CHAPTER SUMMARY AND CENTRAL ILLUSTRATION
This chapter discusses the cardiovascular complications of cancer therapies and tumors of the cardiovascular system. The treatment of cancer has undergone dramatic changes in this millennium. Many cancer patients have been cured, gone into remission, or have had their survival significantly extended by new therapies. Cancer therapies, including chemotherapeutics, targeted therapy, cancer immunotherapy, and radiation treatment, can affect the cardiovascular system (see Fuster and Hurst's Central Illustration). Thus, it is important to identify risk factors, monitor potential cardiovascular complications, and to administer cardioprotective treatments to cancer patients from the inception of diagnosis and throughout cancer therapy. New advances in deciphering the pathogenesis of anthracycline-induced cardiotoxicity may lead to the development of new cardioprotective strategies. Early identification and treatment of cardiovascular manifestations have been shown to prevent conversion of subclinical cardiotoxicity to heart failure or accelerated vascular diseases. With the introduction of novel cancer therapies, increased vigilance in detection of new cardiovascular complications is essential to improve delivery of optimal cancer therapy and to prevent long-term cardiovascular toxicity of cancer therapy.
eFig 74-01 Chapter 74: Cardiovascular Disease in Patients with Cancer and Cardiovascular Complications of Cancer Therapies
INTRODUCTION AND EPIDEMIOLOGY
The treatment of cancer has undergone a dramatic change in this millennium. Many cancer patients have been cured, gone into remission, or have had their survival significantly extended by new therapies. As of January 1, 2016, more than 16.9 million Americans survived cancer and this number is expected to reach 22.1 million by 2230.1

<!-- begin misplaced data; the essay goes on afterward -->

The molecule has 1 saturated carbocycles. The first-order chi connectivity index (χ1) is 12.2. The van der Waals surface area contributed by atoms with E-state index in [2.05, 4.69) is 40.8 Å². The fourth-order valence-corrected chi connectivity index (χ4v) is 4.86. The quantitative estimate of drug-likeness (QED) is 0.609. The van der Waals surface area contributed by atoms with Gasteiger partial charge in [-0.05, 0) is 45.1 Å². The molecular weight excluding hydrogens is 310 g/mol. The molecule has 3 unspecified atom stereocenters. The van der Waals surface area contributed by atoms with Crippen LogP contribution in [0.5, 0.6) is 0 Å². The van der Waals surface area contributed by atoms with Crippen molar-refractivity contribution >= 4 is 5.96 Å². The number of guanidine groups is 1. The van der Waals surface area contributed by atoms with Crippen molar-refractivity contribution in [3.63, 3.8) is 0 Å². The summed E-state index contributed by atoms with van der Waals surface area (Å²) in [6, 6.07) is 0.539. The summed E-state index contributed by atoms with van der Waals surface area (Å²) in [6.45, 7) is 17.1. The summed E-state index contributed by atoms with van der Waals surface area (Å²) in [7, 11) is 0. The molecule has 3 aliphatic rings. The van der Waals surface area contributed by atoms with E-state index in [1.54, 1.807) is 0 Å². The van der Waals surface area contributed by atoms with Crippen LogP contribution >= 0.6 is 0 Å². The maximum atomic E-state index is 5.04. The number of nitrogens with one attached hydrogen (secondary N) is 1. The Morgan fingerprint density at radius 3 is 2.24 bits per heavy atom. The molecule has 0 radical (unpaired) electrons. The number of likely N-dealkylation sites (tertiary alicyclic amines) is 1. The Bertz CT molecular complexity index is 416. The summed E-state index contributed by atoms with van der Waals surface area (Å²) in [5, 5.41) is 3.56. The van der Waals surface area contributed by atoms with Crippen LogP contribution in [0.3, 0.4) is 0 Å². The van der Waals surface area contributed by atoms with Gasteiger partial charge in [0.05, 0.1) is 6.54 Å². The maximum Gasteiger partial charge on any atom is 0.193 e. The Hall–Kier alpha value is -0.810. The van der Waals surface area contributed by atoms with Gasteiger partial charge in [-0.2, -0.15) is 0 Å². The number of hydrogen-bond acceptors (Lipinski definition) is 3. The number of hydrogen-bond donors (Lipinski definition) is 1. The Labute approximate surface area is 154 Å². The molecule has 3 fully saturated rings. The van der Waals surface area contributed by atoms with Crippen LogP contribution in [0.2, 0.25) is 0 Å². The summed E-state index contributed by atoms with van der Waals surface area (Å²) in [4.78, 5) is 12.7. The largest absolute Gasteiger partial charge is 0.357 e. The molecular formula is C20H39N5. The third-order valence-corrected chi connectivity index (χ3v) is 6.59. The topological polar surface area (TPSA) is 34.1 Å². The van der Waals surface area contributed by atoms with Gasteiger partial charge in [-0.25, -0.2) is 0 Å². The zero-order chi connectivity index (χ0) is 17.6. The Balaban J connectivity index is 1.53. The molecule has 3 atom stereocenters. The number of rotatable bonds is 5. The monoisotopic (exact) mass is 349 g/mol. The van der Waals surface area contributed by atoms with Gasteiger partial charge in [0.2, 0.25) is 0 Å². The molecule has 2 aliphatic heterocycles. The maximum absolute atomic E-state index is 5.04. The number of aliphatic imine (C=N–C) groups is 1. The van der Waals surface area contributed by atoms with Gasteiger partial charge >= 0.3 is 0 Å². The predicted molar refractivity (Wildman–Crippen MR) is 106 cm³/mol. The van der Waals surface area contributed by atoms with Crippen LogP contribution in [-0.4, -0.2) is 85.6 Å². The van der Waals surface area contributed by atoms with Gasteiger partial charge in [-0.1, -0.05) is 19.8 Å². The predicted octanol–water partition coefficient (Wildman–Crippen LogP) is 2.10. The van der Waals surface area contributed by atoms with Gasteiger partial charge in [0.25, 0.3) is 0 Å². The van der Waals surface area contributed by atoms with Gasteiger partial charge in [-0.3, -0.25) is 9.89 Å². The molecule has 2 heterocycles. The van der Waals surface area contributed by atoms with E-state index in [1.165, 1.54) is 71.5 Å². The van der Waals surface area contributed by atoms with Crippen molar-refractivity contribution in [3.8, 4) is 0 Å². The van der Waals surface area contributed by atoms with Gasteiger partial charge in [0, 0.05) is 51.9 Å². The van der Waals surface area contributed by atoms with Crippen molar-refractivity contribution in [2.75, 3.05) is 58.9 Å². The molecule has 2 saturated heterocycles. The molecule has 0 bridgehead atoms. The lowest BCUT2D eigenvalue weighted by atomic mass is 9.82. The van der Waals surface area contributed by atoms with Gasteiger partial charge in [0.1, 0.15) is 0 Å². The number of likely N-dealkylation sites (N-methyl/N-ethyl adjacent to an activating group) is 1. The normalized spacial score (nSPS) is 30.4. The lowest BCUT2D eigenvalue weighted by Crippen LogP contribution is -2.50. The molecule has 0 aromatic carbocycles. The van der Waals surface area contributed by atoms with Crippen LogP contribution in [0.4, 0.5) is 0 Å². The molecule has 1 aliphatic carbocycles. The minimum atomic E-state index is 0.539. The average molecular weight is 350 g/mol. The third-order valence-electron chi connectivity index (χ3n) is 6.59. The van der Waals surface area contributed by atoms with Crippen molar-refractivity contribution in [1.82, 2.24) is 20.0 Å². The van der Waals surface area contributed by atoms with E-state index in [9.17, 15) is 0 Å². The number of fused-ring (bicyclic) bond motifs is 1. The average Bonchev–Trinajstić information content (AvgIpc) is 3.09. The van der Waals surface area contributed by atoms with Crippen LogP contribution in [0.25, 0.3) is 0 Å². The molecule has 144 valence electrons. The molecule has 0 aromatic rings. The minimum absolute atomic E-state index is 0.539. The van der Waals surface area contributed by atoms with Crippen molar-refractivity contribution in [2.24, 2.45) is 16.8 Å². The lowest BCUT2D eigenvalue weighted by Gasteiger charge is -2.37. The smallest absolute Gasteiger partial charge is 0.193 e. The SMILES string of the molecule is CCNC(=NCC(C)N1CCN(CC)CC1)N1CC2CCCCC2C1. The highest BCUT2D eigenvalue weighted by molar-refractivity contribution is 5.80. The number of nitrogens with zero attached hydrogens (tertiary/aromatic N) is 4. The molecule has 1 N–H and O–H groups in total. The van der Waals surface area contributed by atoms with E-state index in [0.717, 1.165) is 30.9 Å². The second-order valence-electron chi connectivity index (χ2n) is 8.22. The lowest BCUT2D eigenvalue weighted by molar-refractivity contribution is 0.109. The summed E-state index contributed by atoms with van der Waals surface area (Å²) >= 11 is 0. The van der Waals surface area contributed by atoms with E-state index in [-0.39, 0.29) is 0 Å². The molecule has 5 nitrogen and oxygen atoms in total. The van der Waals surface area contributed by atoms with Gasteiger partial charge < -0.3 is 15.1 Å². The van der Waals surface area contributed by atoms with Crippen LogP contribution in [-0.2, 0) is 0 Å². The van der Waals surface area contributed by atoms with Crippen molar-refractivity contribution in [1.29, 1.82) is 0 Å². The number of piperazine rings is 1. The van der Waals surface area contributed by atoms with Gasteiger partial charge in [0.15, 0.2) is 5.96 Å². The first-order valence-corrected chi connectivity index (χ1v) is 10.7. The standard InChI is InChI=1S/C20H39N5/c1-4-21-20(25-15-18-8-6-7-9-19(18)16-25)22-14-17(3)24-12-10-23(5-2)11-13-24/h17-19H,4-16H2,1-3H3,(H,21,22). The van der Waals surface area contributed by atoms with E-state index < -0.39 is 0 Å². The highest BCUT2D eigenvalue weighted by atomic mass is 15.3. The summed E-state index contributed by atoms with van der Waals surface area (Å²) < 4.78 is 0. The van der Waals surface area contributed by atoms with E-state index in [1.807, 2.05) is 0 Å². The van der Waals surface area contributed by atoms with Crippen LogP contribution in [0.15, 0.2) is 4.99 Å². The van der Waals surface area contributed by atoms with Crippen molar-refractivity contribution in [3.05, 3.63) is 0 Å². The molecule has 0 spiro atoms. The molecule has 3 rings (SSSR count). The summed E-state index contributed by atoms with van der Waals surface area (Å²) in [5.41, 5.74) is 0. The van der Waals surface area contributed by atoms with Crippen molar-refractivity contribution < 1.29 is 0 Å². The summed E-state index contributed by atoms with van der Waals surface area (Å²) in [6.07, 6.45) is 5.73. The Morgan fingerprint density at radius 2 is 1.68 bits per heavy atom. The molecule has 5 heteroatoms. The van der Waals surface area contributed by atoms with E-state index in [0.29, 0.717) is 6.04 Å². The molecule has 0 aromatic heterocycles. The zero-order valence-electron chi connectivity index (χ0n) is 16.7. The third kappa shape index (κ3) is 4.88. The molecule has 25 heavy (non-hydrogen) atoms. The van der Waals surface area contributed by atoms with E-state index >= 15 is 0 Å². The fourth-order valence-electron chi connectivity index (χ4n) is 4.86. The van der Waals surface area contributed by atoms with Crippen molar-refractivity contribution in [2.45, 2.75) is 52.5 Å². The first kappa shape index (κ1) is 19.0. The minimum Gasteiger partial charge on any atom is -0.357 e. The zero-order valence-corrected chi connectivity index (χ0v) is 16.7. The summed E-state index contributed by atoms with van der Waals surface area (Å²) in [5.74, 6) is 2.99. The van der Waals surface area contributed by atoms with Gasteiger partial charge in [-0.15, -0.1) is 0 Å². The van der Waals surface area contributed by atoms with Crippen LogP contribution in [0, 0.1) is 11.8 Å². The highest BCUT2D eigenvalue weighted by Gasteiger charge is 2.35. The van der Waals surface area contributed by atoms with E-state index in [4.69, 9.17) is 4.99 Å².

Cancer patients may develop cardiovascular complications as a result of cancer therapy or as a result of progression of their underlying cardiac conditions. This may manifest during or immediately following cancer therapy. Damage to the cardiovascular system associated with cancer therapies can also be subclinical and manifest later in life. In the Childhood Cancer Survivor Study, 23,462 5-year cancer survivors were followed for more than 20 years.2 Cumulative incidences of heart failure, coronary artery disease (CAD), pericardial disease, and arrhythmia are increased in cancer survivors compared to their siblings. Due to reductions in the dose of cardiac radiation, the cumulative incidence of CAD was lowered in patients treated after 1990 compared to earlier patient cohorts. However, new cardiovascular complications have been identified with the introduction of new cancer therapies.
The field of cardio-oncology, or onco-cardiology, has developed as a response to a rise in the incidence of cardiovascular complications caused by newer cancer therapies. Oncologists have faced the challenges of anthracycline-induced cardiotoxicity for more than 50 years, with only occasional cardiology consultation. However, cardiology services devoted to serving cancer patients emerged in the early 2000s. Many cancer centers and tertiary care hospitals have established cardio-oncology services where cardiologists work closely together with oncologists to manage cardiovascular complications during cancer treatments. Early detection of ...